Leon Panetta first and foremost was the Chief of Staff for former President Bill Clinton. I find it hard to fathom the idea that Leon Panetta was able to fulfill his duties as what may be the single most important advisor a President can have without a fundamental understanding of the threats facing this country as provided by both the CIA and FBI. Mr. Panetta undoubtedly was routinely present during the Presidential Intelligence Briefings given to him by either the DCI or one of his top Lieutenants. I did hear Pat Buchanan on Hardball with Chris Matthews say “If he (Panetta) didn’t know about Monica Lewinsky then how much could he have really known?” This only highlights the idiocy of pundits and politicians alike who see a changing of the guard and the old boys and girls club of government coming to a crashing halt. I mean it’s as if Pat Buchanan thought Panetta should have been in the room filming the infamous cigar or dress incident to be posted online alongside the latest Paris Hilton video! Maybe Pat Buchanan is upset that it wasn’t? Given the sex scandals by the most conservative of Republicans, it is a possibility is it not?

Leon Panetta is no doubt political, a quality that the DCI must possess contrary to those who think the DCI must be a former spook. More importantly, he is a Public Policy expert, something those in public policy like the two esteemed Democratic Senators fail to understand. The restoration of credibility and sexiness of being an intelligence officer will require a restoration of both clear policy objectives within a framework based on rule of law, rules of engagement and good old fashioned intelligence gathering by operatives freed from the fear of possibly being prosecuted later on in life for some misstep made in the hills of Afghanistan, Somalia or any other potential trouble spot in the world or detention center.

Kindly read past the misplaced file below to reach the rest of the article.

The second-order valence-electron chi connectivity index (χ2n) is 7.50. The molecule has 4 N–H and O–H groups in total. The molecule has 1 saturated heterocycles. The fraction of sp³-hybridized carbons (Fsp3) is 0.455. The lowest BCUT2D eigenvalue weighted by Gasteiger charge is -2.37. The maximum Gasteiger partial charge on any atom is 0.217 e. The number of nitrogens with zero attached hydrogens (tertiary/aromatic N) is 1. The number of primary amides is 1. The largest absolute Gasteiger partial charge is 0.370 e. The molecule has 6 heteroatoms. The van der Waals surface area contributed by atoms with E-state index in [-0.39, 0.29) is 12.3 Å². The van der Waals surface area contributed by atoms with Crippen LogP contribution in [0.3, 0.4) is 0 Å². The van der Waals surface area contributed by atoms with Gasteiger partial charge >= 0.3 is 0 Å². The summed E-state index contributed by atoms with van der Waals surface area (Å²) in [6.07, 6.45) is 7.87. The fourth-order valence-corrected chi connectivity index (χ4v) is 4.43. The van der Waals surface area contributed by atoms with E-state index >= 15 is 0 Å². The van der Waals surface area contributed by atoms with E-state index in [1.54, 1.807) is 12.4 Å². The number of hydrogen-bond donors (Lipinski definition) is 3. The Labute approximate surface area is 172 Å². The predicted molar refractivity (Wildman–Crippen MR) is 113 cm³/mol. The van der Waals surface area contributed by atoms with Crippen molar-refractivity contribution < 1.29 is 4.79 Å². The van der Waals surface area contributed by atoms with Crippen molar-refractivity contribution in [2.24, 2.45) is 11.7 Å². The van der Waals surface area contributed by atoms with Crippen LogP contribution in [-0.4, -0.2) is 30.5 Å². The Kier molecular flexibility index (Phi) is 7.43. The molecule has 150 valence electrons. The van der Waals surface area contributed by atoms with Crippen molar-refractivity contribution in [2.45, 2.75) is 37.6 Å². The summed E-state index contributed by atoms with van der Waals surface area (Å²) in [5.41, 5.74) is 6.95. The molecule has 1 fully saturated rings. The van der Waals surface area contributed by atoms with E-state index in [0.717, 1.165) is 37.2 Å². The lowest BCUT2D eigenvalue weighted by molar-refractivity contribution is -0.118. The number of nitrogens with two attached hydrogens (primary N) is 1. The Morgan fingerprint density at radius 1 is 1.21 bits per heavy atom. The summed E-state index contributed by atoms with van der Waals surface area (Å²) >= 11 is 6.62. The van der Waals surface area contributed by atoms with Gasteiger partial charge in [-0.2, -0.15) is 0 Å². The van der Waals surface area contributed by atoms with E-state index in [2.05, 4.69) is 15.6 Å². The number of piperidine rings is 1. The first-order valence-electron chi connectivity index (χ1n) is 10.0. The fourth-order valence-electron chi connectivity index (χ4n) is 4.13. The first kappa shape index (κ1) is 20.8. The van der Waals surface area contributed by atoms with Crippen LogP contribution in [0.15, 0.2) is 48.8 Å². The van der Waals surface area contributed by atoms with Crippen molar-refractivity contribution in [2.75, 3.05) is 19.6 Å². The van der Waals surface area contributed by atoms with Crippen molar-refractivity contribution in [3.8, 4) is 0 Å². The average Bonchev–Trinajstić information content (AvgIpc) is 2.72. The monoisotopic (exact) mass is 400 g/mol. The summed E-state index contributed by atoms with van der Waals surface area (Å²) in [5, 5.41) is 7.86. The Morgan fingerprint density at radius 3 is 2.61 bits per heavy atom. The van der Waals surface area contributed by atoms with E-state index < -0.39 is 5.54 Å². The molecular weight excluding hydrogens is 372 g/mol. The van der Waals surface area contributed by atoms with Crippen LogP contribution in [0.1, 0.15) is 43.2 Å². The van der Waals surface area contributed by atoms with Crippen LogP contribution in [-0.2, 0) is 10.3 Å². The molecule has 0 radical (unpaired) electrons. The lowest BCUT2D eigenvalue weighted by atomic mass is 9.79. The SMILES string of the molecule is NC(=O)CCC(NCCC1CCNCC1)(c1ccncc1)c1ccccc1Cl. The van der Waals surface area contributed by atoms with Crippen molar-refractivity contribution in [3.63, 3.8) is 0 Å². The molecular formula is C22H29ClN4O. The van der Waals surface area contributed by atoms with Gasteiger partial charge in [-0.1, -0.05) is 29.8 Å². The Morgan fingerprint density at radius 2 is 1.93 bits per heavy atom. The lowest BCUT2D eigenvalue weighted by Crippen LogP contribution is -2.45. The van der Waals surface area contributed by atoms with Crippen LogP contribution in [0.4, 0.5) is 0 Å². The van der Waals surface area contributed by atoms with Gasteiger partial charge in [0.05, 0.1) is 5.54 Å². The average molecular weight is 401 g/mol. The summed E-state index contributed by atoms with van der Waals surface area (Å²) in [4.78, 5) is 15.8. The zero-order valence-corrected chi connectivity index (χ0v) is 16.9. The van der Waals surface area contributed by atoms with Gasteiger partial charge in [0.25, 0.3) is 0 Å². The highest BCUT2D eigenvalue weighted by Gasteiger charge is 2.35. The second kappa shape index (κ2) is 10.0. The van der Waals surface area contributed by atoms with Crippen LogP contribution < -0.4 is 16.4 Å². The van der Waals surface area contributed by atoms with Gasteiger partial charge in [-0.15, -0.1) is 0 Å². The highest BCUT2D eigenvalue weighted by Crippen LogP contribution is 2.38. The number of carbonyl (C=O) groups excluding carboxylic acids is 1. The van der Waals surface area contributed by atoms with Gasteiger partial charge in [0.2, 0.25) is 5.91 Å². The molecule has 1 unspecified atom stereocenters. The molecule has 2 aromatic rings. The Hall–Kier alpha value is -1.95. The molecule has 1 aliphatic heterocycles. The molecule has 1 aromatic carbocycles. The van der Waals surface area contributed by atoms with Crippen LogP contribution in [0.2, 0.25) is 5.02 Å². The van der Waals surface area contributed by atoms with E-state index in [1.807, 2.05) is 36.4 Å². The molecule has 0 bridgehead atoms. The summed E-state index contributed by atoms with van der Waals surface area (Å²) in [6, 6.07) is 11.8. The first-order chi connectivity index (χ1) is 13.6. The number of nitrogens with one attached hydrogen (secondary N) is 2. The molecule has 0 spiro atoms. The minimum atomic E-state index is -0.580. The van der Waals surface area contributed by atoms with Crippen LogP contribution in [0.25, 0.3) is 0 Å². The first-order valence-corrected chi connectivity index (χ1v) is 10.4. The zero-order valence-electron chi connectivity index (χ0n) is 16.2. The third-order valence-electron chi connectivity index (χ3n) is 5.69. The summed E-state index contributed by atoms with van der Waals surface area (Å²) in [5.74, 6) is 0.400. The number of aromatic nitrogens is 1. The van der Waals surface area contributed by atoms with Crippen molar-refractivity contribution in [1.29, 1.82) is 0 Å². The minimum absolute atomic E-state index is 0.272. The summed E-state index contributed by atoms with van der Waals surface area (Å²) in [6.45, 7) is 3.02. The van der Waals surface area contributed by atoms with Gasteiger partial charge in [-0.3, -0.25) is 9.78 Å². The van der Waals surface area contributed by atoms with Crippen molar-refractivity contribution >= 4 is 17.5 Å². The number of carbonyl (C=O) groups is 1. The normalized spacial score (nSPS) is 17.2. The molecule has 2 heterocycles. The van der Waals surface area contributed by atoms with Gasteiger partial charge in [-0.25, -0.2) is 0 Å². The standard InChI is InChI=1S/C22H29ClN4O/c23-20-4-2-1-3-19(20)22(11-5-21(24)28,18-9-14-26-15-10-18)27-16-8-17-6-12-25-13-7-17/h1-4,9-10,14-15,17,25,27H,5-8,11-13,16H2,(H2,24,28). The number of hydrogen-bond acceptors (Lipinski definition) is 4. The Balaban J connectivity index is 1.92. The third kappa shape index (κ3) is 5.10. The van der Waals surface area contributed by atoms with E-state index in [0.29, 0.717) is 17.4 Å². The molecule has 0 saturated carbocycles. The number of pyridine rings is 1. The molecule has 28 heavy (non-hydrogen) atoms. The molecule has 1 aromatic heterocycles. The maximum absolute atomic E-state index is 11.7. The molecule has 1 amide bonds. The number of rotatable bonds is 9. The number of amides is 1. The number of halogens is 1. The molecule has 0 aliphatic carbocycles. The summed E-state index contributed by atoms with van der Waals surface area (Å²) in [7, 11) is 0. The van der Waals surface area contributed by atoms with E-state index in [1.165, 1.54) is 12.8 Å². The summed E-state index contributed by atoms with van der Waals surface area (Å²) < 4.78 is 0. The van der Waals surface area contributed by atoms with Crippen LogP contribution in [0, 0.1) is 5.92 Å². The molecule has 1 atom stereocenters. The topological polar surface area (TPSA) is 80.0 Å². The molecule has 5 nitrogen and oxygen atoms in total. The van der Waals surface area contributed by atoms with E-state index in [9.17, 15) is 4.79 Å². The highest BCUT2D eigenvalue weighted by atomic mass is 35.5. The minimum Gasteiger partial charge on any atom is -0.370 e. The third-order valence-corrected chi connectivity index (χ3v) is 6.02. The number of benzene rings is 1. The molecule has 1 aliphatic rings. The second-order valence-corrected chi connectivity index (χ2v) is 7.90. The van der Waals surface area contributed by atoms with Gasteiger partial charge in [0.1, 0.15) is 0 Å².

Granted, the post-9/11 world required some changes to the ways of intelligence gathering and the methodology needed to gather credible intelligence. However, I seem to recall in August of 2001, the Bush Administration received a very credible intelligence brief stating exactly what Usama Bin Laden was poised to do: conduct a terror attack by using commercial passenger airliners as a weapon. Since that unfortunate September morning, rather than begin to take the intelligence gathered by capable and competent operatives seriously, Vice President Cheney and his ilk decided that the United States Intelligence Community was flawed by the strains of International and Domestic Rules of Engagement. That torture was in his opinion, a viable interrogation technique that could garner credible intelligence, despite the overwhelming majority of current and former operatives stating otherwise.

Leon Panetta will restore the limits operatives can use in interrogation techniques, but I do believe he will also utilize the greatest attribute American citizens possess. The ability to empathize with the disenfranchised, show compassion for an individuals cause and belief despite disagreement and display the much need charm and grace to allow someone like an operative access to the most closely knit circles. If this was not the case, then how does one explain the ability to know that UBL was determined to attack the US using commercial passenger airliners?

Finally, the politics a DCI must undertake when dealing with the White House, State Department, the House and Senate and other foreign intelligence services will serve the CIA in the most desperate of area, that is credibility. Since 9/11, the ‘go it alone’ mentality that has come to signify the Bush-Cheney rule of engagement, the US on all fronts must begin a rehabilitation of its image in all corners of the world with both friend and foe. This will take an individual who can be diplomatic and restore confidence in the belief that the US is behaving within its own expectations placed on other nation states. There is no doubt that dealing with terrorist groups will not require the diplomatic dancing necessitated by foreign governments. However, this will require that intelligence officer’s conduct this dance with non-state actors in order to stave off future attacks. Fortunately, operatives will be able to follow the lead by the person most needed to serve as an example. Their boss.